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UK doctors prescribing....placebo's

manwithnoname
Posts: 393
Joined: Jun 2012

http://www.bbc.co.uk/news/health-21834440

 

"In a poll, 97% of 783 GPs admitted that they had recommended a sugar pill or a treatment with no established efficacy for the ailment their patient came in with."

 

 

"Almost all of the GPs said they had provided patients with treatments, like supplements, probiotics and complementary medicines, that were unproven for their medical condition. Three-quarters said they offered unproven treatments on a daily or weekly basis."

 

 

wolfen's picture
wolfen
Posts: 1194
Joined: Apr 2009

My first thought when I read this was that it sort of makes you feel like a "testing gound" without your permission. Most doctors I have personally seen seem to have endless little packets of some "new" medicine or other. I realize that somebody has to test stuff, but I don't think this is the safe way to do it.

Luv,

Wolfen

steved
Posts: 836
Joined: Apr 2004

Thmidis simply gps recommending unproven other counter remedies like probiotics and complementary medicines for which there may be insufficient evidence to be confident they work in conditions that patients present with. For example patients with diarrhoea illnesses are often recommended probiotics even thought the evidence is not yet conclusive of an effect or herbal remedies for minor ailments for which we have littélysées to offer eg pmt, tiredness, chronic aches and pains etc.

It is not giving new medicines that aren't yettested as a way of testing them!

Steve

manwithnoname
Posts: 393
Joined: Jun 2012

they are giving stuff they believe has value to patients who want something...

However there is a difference between giving a sal****er injection or sugar pill (direct placebo's) or probiotic's or herbal remedies which may be a placebo or which might actually have a biologic effect.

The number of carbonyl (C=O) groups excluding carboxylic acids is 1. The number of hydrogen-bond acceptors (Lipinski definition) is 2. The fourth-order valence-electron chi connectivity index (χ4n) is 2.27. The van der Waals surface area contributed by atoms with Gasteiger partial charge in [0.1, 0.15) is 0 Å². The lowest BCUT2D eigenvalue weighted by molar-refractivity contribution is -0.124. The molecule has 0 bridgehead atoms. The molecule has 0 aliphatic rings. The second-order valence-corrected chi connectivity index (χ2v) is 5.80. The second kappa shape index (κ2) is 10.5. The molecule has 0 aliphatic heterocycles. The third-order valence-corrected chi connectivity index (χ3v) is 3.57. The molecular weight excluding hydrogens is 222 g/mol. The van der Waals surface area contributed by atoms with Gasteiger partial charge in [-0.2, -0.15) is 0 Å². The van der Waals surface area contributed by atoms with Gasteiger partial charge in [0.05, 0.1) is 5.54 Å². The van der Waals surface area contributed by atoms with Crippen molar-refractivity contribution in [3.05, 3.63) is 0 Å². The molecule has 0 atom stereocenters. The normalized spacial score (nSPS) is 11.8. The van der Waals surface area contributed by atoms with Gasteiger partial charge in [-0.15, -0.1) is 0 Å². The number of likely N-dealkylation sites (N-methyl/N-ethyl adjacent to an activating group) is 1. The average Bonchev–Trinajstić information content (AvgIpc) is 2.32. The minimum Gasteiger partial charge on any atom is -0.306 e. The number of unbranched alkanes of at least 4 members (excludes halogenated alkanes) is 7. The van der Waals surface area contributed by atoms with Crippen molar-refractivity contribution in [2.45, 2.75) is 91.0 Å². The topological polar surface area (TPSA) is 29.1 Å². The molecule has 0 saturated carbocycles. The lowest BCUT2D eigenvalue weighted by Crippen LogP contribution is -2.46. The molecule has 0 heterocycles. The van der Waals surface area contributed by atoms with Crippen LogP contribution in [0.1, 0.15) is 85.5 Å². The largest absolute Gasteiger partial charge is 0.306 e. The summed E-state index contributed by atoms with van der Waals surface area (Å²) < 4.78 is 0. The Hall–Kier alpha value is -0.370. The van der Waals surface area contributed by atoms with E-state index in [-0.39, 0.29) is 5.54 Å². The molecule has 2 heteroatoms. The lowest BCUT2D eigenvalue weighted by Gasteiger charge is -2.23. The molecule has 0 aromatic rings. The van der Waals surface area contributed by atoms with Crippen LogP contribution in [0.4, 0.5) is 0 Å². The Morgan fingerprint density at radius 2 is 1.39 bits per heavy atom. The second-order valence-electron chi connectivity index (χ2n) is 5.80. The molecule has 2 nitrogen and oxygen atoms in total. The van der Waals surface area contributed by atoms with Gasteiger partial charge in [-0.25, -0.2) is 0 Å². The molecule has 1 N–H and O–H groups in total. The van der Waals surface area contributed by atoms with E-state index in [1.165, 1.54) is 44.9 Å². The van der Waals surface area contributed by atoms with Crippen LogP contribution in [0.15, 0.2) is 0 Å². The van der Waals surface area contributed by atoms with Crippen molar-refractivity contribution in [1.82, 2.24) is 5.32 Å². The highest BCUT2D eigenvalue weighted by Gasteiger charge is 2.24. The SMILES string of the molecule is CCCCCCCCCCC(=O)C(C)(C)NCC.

Im just pleased they aren't saying 'sorry there is nothing I can give you that is proven to work.....next!'

LOL salt water has been censored...wonder why.

coloCan
Posts: 1850
Joined: Oct 2009

together........censored!!!!! (same reason i can't cite anything from the site marke****ch)

manwithnoname
Posts: 393
Joined: Jun 2012

I thought that swear word was only used in the UK. Live and learn.

And Wolfen your right, they are experimenting on us.

coloCan
Posts: 1850
Joined: Oct 2009

is genetically modified foods.....EDUCATE YOURSELVES!!!!!!!!

A recent-yesterday-report came out lauding soy for CRC,liver and another cancer yet most soy produced in US is GMOed.....Did researchers take that into account? What type of soy was used? Does it matter?

thxmiker's picture
thxmiker
Posts: 1225
Joined: Oct 2010

When Docotors or nutritionists talk about soy, they are talking about Edamame or Real Tofu.  We can get both in the USA but one has to read the labels. Real Tofu is not what most Tofu is in the USA.

 

We have Soy derivatives in a lot of our food.  Soy MSG, Lecithin, fat, oil, Natural Flavor, etc...   There are over 60 names for Soy additives in the USA.   My wife is very allergic to soy.  We can not buy prepackaged food in the USA because most of it has soy in it. We can not buy a seasoned meat, ham, lunch meat because most have soy in them. If we can read the package then we can decide.  Many companies are now adding soy to Milk, and Butter!  We have to read all packages or she gets sick.

 

Many people have a toxcity to Soy. It is in everything they eat and they have reached their limit. My indigestion went away after avoiding all soy. I thought it was due to the cancer and chemo, nope Soy.

 

A great Blog and Book:  The Hidden Dangers of Soy    - She explains her allergy to soy and then many other's issues with soy.  How to avoid Soy, and which companies to write to to stop Soy in all of our foods!

Best Always,  mike